Review: Yanmar 6LPA-STP2 marine engine

By: Andrew Norton, Photography by: Andrew Norton & Power Equipment

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  • Trade-A-Boat

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Under the guise of the Yanmar 6LPA-STP2 marine engine, a Toyota LandCruiser 100 diesel lives on in a Cresta 32 gameboat.

Review: Yanmar 6LPA-STP2 marine engine
The Yanmar 6LPA-STP2 marine engine is in fact the old oyota LandCruiser 100 diesel.

Some of us just love simplicity and don’t want newfangled things like electronic engine management. My two cars have carbies because they’re way simpler to fix than fuel injection.

My mate Chris is one of these people. With his trucking background and having owned a LandCruiser 100 he wanted the same repower engines in his 1980 Cresta 32 gameboat. Out with the old 440 cu in (7.2lt) 330hp Chrysler V8s and in with 4.2lt diesels that actually develop more torque.

The Yanmar 6LPA-STP2 (surely there’s a simpler way of designating engine models) is the same base engine as the 100 unit but has mechanical fuel injection.



No getting away from boring tech bits when I review an engine! This straight-six marine motor with wastegated turbocharger and charge-air intercooler displaces 4164cc with a bore of 94mm and stroke of 100mm to provide effective combustion chamber "squish". The 24 valves are operated by a single belt-driven overhead camshaft. Like European engine manufacturers, Yanmar loves quoting output in metric horsepower (mhp), but I’m old school where 1hp = 746 Watts, so the output is 311bhp (brake horsepower) at 3800rpm, with a maximum continuous output of 283bhp at 3600rpm.

The Yanmar 6LPA-STP2 engine has a pleasure-craft rating with typical operating hours per year of 250 and maximum output of less than five per cent of the total or no more than 30 minutes at a time. That’s plenty for recreational usage.

What really impresses me is the torque figure because, as we all know, plenty of torque at relatively low rpm gets a hull out of the hole quickly without labouring the engine and this one pumps out 700Nm from 2200 to 2400rpm with 580Nm available at 3800rpm. Torque rises quickly from 400Nm at 1600rpm and as Chris’s Cresta planes at 2200rpm and cruises at 2500rpm, the torque output is perfectly matched to the hull.

The voltage regulated alternator on the Yanmar 6LPA-STP2 puts out a maximum of 80amp and in this hull a close-coupled V-drive box with 12-degree down-angle output shaft keeps the engines in the cockpit where they’re easily serviced. Chris’s gearboxes have a 2:1 reduction driving cupped four-bladed 19 x 21in props.

Yanmar recommends using SAE10W30 or 15W40 sump oil but Chris uses straight 30 monograde oil, because not having any viscosity index improvers it’s less likely to breakdown under high loads. Chris changes the sump oil and filter annually and the camshaft timing belt should be checked annually for fraying and replaced every 800 to 1000 running hours.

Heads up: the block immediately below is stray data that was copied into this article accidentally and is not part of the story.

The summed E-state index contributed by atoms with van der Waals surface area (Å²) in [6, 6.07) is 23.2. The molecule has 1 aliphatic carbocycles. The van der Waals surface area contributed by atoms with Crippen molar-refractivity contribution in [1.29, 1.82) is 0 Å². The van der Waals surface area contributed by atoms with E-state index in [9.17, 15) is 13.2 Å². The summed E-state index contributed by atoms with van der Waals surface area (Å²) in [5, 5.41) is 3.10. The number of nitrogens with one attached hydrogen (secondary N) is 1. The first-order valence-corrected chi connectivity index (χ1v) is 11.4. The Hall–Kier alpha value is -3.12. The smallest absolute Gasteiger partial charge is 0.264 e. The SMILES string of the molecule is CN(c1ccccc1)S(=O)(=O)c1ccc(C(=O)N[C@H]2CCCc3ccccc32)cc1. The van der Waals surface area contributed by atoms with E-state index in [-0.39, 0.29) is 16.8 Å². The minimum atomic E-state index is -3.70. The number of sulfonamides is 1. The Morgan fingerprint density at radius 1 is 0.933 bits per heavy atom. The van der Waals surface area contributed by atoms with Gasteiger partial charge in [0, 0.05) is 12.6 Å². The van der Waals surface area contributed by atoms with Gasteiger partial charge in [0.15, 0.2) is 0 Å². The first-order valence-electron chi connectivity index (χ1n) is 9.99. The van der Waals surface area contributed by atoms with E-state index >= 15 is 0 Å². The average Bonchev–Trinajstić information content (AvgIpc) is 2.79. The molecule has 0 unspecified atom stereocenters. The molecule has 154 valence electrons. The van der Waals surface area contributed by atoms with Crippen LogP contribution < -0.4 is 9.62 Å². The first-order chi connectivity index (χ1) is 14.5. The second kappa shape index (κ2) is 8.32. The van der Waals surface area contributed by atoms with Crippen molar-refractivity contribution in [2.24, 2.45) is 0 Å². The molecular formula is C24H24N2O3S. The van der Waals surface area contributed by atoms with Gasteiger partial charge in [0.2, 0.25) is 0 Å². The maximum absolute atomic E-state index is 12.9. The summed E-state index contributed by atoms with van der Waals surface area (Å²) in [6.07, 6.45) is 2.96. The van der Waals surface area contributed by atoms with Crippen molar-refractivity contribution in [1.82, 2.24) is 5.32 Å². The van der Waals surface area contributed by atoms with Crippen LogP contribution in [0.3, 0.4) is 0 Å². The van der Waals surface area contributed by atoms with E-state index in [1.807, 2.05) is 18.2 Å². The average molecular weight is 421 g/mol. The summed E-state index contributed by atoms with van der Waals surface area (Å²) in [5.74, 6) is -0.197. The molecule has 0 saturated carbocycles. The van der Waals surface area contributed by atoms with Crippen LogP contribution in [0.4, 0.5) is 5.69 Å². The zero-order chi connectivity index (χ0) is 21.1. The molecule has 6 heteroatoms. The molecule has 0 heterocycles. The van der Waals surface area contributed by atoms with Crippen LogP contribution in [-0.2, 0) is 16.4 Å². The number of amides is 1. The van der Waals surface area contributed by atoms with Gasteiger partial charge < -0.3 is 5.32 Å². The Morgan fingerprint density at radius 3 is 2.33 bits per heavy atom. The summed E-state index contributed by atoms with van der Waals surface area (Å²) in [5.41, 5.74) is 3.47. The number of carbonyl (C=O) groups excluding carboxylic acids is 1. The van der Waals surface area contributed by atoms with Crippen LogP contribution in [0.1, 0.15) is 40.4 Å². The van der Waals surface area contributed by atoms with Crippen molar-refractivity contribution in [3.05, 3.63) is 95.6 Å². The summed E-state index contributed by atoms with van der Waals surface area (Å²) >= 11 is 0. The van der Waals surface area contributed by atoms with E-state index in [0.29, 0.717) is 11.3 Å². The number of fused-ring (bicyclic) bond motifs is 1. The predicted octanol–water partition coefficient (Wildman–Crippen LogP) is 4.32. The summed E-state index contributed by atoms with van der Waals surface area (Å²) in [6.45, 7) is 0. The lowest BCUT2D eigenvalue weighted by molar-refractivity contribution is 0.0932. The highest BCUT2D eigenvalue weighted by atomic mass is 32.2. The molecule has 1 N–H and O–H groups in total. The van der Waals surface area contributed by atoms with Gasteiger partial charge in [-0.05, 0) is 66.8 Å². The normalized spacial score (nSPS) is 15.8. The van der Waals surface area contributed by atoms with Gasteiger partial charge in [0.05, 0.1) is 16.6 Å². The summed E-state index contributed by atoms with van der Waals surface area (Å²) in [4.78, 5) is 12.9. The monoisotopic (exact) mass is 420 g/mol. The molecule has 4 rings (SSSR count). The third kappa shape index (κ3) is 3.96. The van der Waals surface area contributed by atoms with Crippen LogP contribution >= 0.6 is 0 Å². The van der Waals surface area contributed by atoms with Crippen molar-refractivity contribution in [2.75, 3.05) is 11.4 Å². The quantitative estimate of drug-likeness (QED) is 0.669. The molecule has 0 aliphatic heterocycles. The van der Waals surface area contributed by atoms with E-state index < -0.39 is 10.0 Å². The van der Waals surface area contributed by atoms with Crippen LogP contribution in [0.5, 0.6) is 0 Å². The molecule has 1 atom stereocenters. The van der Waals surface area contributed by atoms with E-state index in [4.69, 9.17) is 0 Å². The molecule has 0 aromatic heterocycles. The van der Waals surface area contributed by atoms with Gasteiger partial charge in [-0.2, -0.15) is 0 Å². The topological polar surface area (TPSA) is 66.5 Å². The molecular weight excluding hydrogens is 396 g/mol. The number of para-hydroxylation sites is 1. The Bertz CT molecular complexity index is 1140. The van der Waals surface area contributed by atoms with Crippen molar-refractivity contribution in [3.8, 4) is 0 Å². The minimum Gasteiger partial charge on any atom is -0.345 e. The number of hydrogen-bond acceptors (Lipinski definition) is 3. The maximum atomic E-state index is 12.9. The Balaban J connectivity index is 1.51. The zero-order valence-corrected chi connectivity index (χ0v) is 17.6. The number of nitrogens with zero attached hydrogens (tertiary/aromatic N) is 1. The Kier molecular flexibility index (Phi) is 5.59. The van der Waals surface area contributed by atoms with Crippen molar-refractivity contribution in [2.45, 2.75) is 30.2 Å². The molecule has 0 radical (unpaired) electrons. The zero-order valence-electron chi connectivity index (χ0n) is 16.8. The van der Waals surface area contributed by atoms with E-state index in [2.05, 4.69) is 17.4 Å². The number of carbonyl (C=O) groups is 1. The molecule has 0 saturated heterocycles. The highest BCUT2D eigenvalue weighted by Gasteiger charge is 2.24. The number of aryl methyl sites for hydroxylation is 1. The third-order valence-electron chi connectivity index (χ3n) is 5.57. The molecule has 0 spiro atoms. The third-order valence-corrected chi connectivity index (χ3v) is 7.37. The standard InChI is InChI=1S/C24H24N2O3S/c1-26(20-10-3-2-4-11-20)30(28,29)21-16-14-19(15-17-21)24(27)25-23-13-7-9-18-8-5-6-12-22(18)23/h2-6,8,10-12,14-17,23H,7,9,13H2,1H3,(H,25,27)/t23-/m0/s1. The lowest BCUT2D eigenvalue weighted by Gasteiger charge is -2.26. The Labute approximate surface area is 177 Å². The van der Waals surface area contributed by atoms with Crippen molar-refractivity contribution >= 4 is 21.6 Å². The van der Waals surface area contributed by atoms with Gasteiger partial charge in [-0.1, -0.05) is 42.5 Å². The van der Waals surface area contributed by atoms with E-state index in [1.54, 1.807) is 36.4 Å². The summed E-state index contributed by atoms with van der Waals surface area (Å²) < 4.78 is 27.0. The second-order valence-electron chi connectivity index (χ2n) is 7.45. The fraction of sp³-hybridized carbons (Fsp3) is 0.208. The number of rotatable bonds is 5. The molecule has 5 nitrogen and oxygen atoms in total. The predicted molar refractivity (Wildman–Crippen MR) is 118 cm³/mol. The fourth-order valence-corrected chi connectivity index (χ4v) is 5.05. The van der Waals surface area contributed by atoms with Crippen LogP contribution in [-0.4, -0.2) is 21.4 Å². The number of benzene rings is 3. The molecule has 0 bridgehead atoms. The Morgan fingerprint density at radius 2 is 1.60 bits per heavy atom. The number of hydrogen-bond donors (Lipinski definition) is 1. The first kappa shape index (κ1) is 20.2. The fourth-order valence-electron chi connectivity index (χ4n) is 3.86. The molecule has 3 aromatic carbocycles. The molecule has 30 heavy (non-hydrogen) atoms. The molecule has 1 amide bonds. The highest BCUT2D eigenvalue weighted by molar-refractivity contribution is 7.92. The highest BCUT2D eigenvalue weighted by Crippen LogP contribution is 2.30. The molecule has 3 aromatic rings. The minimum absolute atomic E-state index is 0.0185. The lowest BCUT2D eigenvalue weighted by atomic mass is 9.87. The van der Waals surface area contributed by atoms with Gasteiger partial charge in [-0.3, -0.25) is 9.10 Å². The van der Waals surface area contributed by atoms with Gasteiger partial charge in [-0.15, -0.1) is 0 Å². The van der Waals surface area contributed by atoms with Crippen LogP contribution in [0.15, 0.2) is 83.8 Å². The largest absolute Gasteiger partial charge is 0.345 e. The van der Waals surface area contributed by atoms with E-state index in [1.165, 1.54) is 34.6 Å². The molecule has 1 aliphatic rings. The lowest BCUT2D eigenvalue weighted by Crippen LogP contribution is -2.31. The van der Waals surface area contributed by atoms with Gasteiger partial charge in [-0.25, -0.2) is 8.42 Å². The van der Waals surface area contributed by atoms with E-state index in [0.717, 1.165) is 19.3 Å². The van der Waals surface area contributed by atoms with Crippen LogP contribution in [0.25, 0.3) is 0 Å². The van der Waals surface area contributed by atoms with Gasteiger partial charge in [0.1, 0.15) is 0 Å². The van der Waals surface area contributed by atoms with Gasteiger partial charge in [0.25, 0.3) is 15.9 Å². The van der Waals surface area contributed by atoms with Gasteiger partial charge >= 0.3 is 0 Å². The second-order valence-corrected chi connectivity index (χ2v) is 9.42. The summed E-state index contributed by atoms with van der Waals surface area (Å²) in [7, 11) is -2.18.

Complete with the standard eight-degree down-angle hydraulic gearbox, the 100 engine is 1257mm long by 700mm wide by 812mm high and has a dry weight of 451kg. The V-drive box adds just 1kg to this weight.



Starting this direct injection engine is straightforward: wait for the glow plugs to preheat the combustion chambers and turn the key. When the engines have been left unused for a while, there’s the usual grey exhaust smoke from condensation but black smoke appears only when the hull is coming out of the hole with the engines well loaded. The Cresta is well balanced fore and aft and doesn’t need trim tabs to plane or at any other time.

When idling, there’s the usual diesel rumble but not enough to be annoying and being mounted under the cockpit sole they’re relatively quiet despite no soundproofing being fitted. With the engines idling, the one ahead/one astern spins the boat quickly. The cockpit drains are well above the static waterline, so when backing into a slop if any water does come aboard and gets under the lazarette hatch, due to a full-width bulkhead here it won’t reach the engine compartment.

The Cresta gameboat is no slouch coming out of the hole but accelerates quickly once planing right out to maximum rpm. Through tight turns, the engines maintain their set rpm and as the hull has a deep-vee it banks well over into the turn and being a yachtie, it’s something I never get used to. Sure, tinnies do the same but when you’re high up in a flybridge the effect seems all the more dramatic!



The 100 engine is one of only three straight-six Yanmar motors left with mechanical injection as more recreational boaters want electronic and drive-by-wire controls. They also want fuel usage and range-to-empty readouts, something not so easy to set-up in mechanical engines.

But being an old fart with traditional ideas, I love the relative simplicity of the 100 engine that is the Yanmar 6LPA-STP2.

The only problem has been corrosion on one of the exhaust elbows, not bad for the pleasure the repower has given Chris and his family.

For more on this engine, contact Power Equipment at



TYPE Straight-six turbo-diesel

MAX HP 311 at 3800rpm


BORE X STROKE 94mm x 100mm

COMBUSTION SYSTEM Direct injection

ASPIRATION Turbocharged with intercooler




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Originally published in Trade-a-Boat #444, September/October 2013.


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